Interview with Carol, a Stroke Survivorby Tony Brown, BA, EMT | February 5, 2006
BRAIN BLOGGER (TONY): Hello Carol, On behalf of Brain Blogger and the GNIF, I’d like to welcome you to our forum entitled Anti-Stigmatization.
Our intent is to analyze and resist the societal tendency to stigmatize neurological and psychiatric patients. Further, we’d like to focus on how you have improvised, adapted and overcome your neurological challenges to regain some sense of normality and contribute to society. So, if you don’t mind Carol, please tell us a little about your stroke.
CAROL: I had my stroke on February 11, 2003. I had been feeling “off” all morning but went to work. When I realized I couldn’t type I called my daughter to take me to the hospital. While waiting for her, my symptoms got worse. I couldn’t talk well, my left side was weak. When she arrived I got up to go with her and collapsed. They called the paramedics. At the hospital things went from bad to worse. I couldn’t speak at all and my left side was paralyzed.
BRAIN BLOGGER (TONY): Carol, are you aware of any precipitating factors that led to your stroke?
CAROL: My stroke was caused from high blood pressure.
BRAIN BLOGGER (TONY): Carol, would you please give our readers a little insight into what your rehabilitation was like?
CAROL: I was in the hospital about 3 days when they transferred me to a rehab center. There I spent the next 5 or 6 weeks. By now I could speak with some impairment, but my left side was paralyzed and I was in a wheel chair. I went through intense PT, Occupational Therapy and Speech Therapy, 2 times a day except Sunday. In about 2 weeks I was walking with a cane part time, wheelchair part time. I was accompanied to the shower each day.
BRAIN BLOGGER (TONY): Interesting, I guess we don’t typically expect that one day we may not be able to bathe on our own. A sobering thought indeed.
CAROL: One thing that was embarrassing was I couldn’t shave under my right arm.
BRAIN BLOGGER (TONY): It really is the little things that we miss I guess. What happened next Carol?
CAROL: After about 3-4 weeks my speech had improved enough that I stopped speech therapy. When it was time to be released, I had home health nurses, both PT and OT at home 3 times a week. I was still in a wheelchair and cane.
BRAIN BLOGGER (TONY): Was it necessary to change your home furniture or architecture?
CAROL: I had a seat in the bathtub where my son got me in and out but I took care of the washing. I exercised and used many of my son’s inventions and I am convinced that they helped in my near complete recovery.
BRAIN BLOGGER (TONY): I’m sorry to interrupt Carol… your son is an inventor?
CAROL: Yes, he actually became an inventor to help me recover.
BRAIN BLOGGER (TONY): What kinds of things did he invent for you?
CAROL: Well for instance, my hand had to be taped to a Styrofoam board several times a day to keep it from curling up. He had to do it for me so he came up with the idea to make a splint out of a plastic hand form and it had Velcro closures. After a short while I could do it myself. I was astounded as was the hospital staff. At each juncture of my rehabilitation, he would come up with something to aid me, from a toilet arm rest, an apparatus at the sink to rest and stimulate my arm, to different types of exercise equipment.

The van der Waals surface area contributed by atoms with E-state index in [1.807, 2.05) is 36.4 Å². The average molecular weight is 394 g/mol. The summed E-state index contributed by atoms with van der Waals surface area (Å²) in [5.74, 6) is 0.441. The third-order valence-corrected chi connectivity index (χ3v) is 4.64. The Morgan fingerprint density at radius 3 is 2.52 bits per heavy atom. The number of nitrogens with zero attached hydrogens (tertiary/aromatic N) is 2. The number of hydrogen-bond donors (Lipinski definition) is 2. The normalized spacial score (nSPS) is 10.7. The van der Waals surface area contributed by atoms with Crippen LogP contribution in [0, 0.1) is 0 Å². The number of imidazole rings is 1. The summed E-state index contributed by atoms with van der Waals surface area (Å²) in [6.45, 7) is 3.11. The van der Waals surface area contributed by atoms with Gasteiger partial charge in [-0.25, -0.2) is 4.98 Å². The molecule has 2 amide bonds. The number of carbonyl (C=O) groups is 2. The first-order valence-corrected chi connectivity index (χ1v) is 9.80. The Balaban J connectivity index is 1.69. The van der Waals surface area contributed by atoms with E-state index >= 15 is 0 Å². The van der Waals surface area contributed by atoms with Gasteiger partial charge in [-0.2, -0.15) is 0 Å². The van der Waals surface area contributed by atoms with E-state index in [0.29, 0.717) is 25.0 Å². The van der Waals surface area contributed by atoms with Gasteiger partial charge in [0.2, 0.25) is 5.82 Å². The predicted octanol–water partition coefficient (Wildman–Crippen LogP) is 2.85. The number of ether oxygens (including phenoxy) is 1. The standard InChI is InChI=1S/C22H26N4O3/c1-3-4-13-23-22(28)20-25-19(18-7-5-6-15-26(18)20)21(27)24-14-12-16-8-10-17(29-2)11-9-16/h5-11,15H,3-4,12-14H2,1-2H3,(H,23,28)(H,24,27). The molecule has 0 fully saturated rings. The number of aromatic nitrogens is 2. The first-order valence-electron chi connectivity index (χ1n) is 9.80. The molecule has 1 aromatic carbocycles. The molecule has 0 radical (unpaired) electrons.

BRAIN BLOGGER (TONY): Do you feel that you gained a degree of autonomy from your son’s inventions?
CAROL: I feel he saved my life, not literally, but his “inventions” made my recovery much faster and so much easier.
BRAIN BLOGGER (TONY): Carol, are you able to participate in any community, volunteer, or extracurricular activities?
CAROL: I work at a church and that keeps my real busy. I make greeting cards and sell them, and I especially love to garden. I haven’t had the time to volunteer but I would love to. The hospital asked me to come and speak to stroke victims, you know, give them courage and hope, but I have not do so yet.
BRAIN BLOGGER (TONY): Well Carol, we are so grateful that you’ve shared your story with us. Further, we’d like to extend an invitation to your incredible son. Maybe he could chat a bit with us regarding his incredibly empowering inventions–such a fascinating story. Until next time Brain Bloggers,
KEEP ON THINKING!
For further information on strokes (cerebral vascular attacks), please consult the National Institute of Neurological Disorders and Stroke.
No future articles scheduled.
Stephen Hawking turns 73 today, defeating the odds of a daunting diagnosis by over half a century. The famous theoretical physicist popularized modern... READ MORE →
Do not miss out ever again. Subscribe to get our newsletter delivered to your inbox a few times a month.
Like what you read? Give to Brain Blogger sponsored by GNIF with a tax-deductible donation.Make A Donation